When we tell people we’ve co-authored a literary novel, the first thing almost everyone says is: “And you’re still friends? How on earth did you manage that?” It’s as if they imagine collaborative fiction as a kind of three-legged race: goofy and fun at an office picnic, but ill suited to a serious runner.
It’s a strange reaction, given that successful collaborations abound in music and film.
Column by Christopher Robinson and Gavin Kovite, authors of
WAR OF THE ENCYLOPAEDISTS (Scribner, May 2015). Robinson
is a Boston University and Hunter College MFA graduate, a MacDowell
Colony fellow, and a Yale Younger Poets Prize finalist. His writing has
appeared in many publications, including The Kenyon Review and
McSweeney’s. Kovite was an infantry platoon leader in Baghdad
from 2004-2005. He attended NYU Law and is now an Army lawyer.
His writing has appeared in literary magazines and in Fire and Forget,
an anthology of war fiction. Connect with them on Twitter.
Is writing fiction really all that different? We gave early drafts of our manuscript to friends. We asked our significant others to scrutinize our female protagonists, and the novel further improved in the deft hands of our editor. So one answer to the question of how one writes a collaborative novel is: All writing is collaborative.
The more personal answer is this: We’ve been friends for years and in the normal course of hanging out, we crack jokes, and the jokes become stories; plot arcs and characters arise. At some point, we write down a bunch of notes and Chris, who’s borderline OCD, will organize our plot outline in a hyper-detailed spreadsheet. Then we’ll divvy up scenes and draft them. Gavin, at this point, will write scenes not in the goddamn outline! But this is good, as it forces us to continually rethink the plot as we write. Our personalities meet in the middle with a balance of caprice and control: We play against type when it comes to writing, as the poet is the taskmaster and the military officer is the scatterbrain.
Our collaboration began 10 years ago, in Rome, on a pilgrimage to Keats’ grave as part of an undergraduate study abroad. We had known each other only a few weeks, and were already starting to annoy our classmates with our constant patter and inside jokes. While wandering through the Protestant Cemetery, the names of the dead called out to us: Baltimore Gosshawk Wakefield III, Aeneas MacBean Esq. They were begging to be turned into silly characters in a pulp historical mystery novel! So we wrote one. It took us five years and it eventually ended up in a drawer, but it taught us how to write and how to write together. Over the last five years, we applied those lessons to a more serious project: “War of the Encyclopaedists.”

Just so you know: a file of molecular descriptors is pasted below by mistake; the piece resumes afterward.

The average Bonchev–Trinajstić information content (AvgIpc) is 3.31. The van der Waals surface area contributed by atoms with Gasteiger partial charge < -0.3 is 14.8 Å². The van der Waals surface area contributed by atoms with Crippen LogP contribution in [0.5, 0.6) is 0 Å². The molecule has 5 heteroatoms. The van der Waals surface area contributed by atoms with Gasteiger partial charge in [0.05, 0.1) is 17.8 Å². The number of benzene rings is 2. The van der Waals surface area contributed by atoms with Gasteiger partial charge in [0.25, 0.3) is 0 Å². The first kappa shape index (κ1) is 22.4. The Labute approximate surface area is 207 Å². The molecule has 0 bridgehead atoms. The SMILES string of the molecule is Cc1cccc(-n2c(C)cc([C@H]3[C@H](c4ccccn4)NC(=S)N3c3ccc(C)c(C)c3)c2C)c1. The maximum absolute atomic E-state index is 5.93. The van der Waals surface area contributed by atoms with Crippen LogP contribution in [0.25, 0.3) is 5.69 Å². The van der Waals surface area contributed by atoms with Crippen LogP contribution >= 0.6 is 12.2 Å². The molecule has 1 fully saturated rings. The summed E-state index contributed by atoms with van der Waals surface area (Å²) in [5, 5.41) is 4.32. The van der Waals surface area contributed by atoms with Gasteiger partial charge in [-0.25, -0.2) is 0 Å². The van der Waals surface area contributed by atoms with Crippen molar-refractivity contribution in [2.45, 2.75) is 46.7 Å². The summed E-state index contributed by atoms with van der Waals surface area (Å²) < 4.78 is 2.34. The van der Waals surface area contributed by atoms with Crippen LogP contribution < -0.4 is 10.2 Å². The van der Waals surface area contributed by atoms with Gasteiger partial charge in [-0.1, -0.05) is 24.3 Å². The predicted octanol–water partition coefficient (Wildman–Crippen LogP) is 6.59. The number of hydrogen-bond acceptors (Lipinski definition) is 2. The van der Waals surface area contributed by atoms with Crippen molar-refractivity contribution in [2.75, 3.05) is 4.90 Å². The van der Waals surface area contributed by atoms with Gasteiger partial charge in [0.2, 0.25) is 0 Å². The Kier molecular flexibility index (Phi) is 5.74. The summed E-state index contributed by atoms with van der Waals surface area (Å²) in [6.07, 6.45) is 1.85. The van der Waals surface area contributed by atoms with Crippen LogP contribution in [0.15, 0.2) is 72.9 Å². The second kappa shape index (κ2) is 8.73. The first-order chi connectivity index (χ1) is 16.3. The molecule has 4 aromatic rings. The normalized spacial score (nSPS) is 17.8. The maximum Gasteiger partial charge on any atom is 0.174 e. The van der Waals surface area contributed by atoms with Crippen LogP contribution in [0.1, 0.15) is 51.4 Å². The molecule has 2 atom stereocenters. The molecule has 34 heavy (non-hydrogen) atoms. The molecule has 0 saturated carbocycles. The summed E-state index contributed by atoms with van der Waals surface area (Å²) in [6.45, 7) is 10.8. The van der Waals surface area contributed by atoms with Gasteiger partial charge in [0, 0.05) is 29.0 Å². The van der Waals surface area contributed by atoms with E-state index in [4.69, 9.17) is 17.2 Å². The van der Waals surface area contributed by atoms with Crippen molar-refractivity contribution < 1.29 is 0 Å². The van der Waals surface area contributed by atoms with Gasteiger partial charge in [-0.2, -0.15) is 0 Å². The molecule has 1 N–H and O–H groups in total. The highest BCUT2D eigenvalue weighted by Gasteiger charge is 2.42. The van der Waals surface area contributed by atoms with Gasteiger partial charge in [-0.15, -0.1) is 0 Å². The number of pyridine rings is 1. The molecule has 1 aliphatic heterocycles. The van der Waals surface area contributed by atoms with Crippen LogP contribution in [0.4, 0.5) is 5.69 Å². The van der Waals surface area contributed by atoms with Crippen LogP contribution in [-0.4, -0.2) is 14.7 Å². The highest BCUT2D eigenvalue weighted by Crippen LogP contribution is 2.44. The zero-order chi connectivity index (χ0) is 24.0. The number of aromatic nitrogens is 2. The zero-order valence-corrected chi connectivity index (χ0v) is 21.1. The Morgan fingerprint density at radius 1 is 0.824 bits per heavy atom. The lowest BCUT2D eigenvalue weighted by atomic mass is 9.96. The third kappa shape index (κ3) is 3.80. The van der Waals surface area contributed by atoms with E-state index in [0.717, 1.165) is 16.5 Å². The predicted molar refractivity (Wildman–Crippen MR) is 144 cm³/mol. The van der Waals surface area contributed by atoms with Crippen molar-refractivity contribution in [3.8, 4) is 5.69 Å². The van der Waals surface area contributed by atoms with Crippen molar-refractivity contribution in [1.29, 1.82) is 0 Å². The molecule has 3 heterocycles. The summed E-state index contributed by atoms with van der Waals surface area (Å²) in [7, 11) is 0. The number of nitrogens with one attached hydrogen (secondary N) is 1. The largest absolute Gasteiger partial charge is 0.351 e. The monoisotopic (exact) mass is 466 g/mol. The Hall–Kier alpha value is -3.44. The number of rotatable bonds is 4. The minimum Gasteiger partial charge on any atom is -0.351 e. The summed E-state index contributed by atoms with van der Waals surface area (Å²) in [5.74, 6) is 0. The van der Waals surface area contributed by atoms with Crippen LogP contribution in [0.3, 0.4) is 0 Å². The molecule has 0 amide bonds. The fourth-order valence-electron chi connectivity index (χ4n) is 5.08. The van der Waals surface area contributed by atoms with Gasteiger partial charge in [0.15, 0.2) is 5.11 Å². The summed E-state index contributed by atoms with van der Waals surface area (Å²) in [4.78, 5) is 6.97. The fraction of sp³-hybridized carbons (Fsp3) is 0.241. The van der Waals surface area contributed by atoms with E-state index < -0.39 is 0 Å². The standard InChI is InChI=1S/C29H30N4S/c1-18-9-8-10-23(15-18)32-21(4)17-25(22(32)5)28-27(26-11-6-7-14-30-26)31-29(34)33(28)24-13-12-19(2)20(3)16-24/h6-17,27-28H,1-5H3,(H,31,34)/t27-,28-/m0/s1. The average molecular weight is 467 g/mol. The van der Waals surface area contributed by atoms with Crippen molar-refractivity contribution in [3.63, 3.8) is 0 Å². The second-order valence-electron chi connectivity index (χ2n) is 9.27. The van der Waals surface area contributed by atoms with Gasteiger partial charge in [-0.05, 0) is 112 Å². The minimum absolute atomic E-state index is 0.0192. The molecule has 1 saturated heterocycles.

With this novel, which is based to some extent on our lives, there was an easy dividing line: Gavin would draft most (but not all) of the scenes set in the Baghdad occupation, and Chris would draft most (but not all) of the grad school scenes in Boston. Then we’d edit each other’s work, swap and rewrite, swap and rewrite, each scene affecting the others in what we imagine is the normal evolution of any novel. For key scenes—especially at the beginning and end—we actually sat at a table with one laptop and passed it back and forth, one of us typing and the other dictating. This is perhaps the part that is most unfamiliar to solo writers. It works for us because we have similar tastes and senses of humor and because we’ve developed a common narrative voice through years of collaboration.
But this answer, too, rarely satisfies. We suspect that’s because when people ask, “How do you write a collaborative novel,” there’s an underlying assumption that solo authorship is a greater achievement. The question they’re really asking is: “Why write a collaborative novel?”
Seriously? There are a dozen good reasons. It cuts the workload in half, it forces us to tackle social and political themes with a higher degree of complexity, it even gives us plausible deniability (“No, Mom, I didn’t write that line; it was Chris!”). With two authors, every scene must ring true to two perspectives instead of one, every sentence must please four ears instead of two, and it’s so much easier to kill your darlings: you just close your eyes and let your co-author delete them for you.
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